Looking back, I wonder if I never really enjoyed the festival because it is a festival of sponatenity and I saw myself as prim and practical? Or I felt it was something alien to me. Looking at all the holi wishes and pics on facebook makes me want to celebrate now.
Ezhu kari kootu or seven vegetable stew is a savory stew of vegetables in tamarind water garnished with a spice mix that replaces the sambar powder. This is usually served with Thiruvadhirai Kali or Chakkara pongal. It is customary to use seven, nine, eleven or odd numbered vegetables.
Stuff you will need:
Seven vegetables that are a combination of root vegetables, pods, over the ground vegetables etc. A sample list is as under. Cut these into equal sized bits. Ideally 1″ bits so they retain shape even when pressure cooked.
Flat beans (Sabre beans)
Seppan kizhangu (no idea what it is called in other languages)
Mocchai (similar to lima beans)
Dry red chillies – 8
Bengal gram – a handful
Coriander seeds – 2 tsp
1/4 of a coconut shredded
Curry leaves – 2 – 3 twigs
Thuvar dhal – 2 handfuls
Salt to taste
Turmeric – 2 tsp
Tamarind the size of a small lemon – soaked and extracted to a pulp
Oil for tempering
Black mustard seeds – 1tsp
Urad dhal – 1 tsp
Jaggery – 1 tbsp
How to make it?
Dry roast and grind the chillies, bengal gram dhal, coriander seeds, coconut gratings and curry leaves. Set aside. Pressure cook vegetables and thuvar dhal with salt, turmeric and asafoetida in little water. In a wok, heat oil, season mustard and urad dhal. When done add tamarind pulp, cooked vegetables/dhal, ground spice mix, jaggery and simmer on low heat for about 10 minutes. Turn stove off and garnish with coriander leaves.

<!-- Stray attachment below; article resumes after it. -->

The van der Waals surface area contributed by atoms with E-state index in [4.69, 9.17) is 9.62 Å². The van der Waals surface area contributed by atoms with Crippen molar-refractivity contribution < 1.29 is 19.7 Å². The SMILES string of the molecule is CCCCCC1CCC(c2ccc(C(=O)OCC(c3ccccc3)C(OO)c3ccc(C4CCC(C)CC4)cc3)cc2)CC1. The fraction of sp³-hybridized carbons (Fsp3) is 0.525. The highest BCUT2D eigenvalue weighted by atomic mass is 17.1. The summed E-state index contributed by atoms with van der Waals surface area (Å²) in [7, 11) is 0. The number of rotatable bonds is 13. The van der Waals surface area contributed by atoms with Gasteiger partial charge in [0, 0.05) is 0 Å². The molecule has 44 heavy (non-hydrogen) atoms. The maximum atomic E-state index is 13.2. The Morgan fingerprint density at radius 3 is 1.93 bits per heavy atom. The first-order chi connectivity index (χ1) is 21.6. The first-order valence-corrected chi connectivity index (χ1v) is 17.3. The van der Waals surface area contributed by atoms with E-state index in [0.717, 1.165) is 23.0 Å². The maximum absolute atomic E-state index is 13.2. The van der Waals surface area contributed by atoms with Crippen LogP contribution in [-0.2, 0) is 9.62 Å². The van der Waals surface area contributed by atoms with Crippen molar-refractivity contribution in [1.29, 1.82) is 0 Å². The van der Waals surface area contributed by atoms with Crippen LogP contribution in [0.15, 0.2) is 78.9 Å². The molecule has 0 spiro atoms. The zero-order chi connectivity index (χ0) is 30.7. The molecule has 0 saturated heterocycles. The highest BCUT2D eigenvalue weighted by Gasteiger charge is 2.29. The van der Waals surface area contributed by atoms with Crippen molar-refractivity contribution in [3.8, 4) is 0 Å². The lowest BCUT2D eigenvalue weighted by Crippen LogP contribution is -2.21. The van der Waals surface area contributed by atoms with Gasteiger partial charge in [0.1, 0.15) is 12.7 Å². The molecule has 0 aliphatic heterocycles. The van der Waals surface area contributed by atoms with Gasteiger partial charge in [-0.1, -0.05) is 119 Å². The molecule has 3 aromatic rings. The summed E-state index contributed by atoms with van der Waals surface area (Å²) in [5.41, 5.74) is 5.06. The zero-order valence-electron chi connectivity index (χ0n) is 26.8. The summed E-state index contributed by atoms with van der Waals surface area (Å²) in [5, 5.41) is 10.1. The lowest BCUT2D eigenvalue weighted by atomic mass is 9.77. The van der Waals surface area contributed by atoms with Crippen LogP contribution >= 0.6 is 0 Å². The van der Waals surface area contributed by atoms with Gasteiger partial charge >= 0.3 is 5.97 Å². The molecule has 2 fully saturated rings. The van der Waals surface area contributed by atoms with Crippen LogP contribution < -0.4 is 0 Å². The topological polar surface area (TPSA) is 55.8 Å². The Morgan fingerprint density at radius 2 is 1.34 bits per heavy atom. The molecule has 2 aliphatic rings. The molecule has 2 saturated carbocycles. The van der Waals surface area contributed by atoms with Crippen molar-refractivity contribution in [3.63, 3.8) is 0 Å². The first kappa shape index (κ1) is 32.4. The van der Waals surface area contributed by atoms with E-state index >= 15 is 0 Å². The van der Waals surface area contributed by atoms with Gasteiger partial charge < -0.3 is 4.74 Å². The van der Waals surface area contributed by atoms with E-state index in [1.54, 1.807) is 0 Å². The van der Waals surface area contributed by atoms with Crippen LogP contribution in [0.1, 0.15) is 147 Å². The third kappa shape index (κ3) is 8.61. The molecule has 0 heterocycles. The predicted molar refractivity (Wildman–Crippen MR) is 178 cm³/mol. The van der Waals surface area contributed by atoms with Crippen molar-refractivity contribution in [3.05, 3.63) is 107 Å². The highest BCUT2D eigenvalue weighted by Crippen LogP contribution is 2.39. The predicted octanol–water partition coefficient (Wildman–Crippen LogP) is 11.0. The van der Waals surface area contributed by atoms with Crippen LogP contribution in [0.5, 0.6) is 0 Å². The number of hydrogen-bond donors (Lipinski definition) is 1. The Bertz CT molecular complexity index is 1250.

This is usually served with Thiruvadhirai kali or Chakkara pongal.
Pongal chutney brings images of warmth in me. Always. Pongal being typically associated with Margazhi visually conjures up foggy mornings and the warm pongal sliding down my throat. The chillies in the chutney and the black pepper in the pongal warming my insides and the contented feeling of a full stomach.
Stuff you will need:
1 cup white rice
1/2 cup moong dhal
Salt to taste
Black pepper – 2 tsp broken
Cumin seeds/Jeera – 2 tsp
Curry leaves – 2 twigs
Cashews – 10 broken in half and roasted in ghee
Ghee – 2 tbsps
Ginger 1 inch cube – shredded
How to make it?
Pressure cook rice and dhal together with salt to taste with 5 cups of water. Heat ghee in a small tempering vessel. Add cumin seeds. As it browns add black pepper, curry leaves and ginger. Set aside. When the rice dhal mixture is done, add the seasoning and the roasted cashews. Using a flat ladle mix it all well. The resulting texture should be a soft mashed pongal with the smell of ghee emanating.
Pongal is usually served with coconut chutney. A handful of grated coconut, a handful of pottu kadalai, 2-3 green chillies and salt to taste. Grind it all up to make a smooth paste, season with mustard and urad dhal and its done!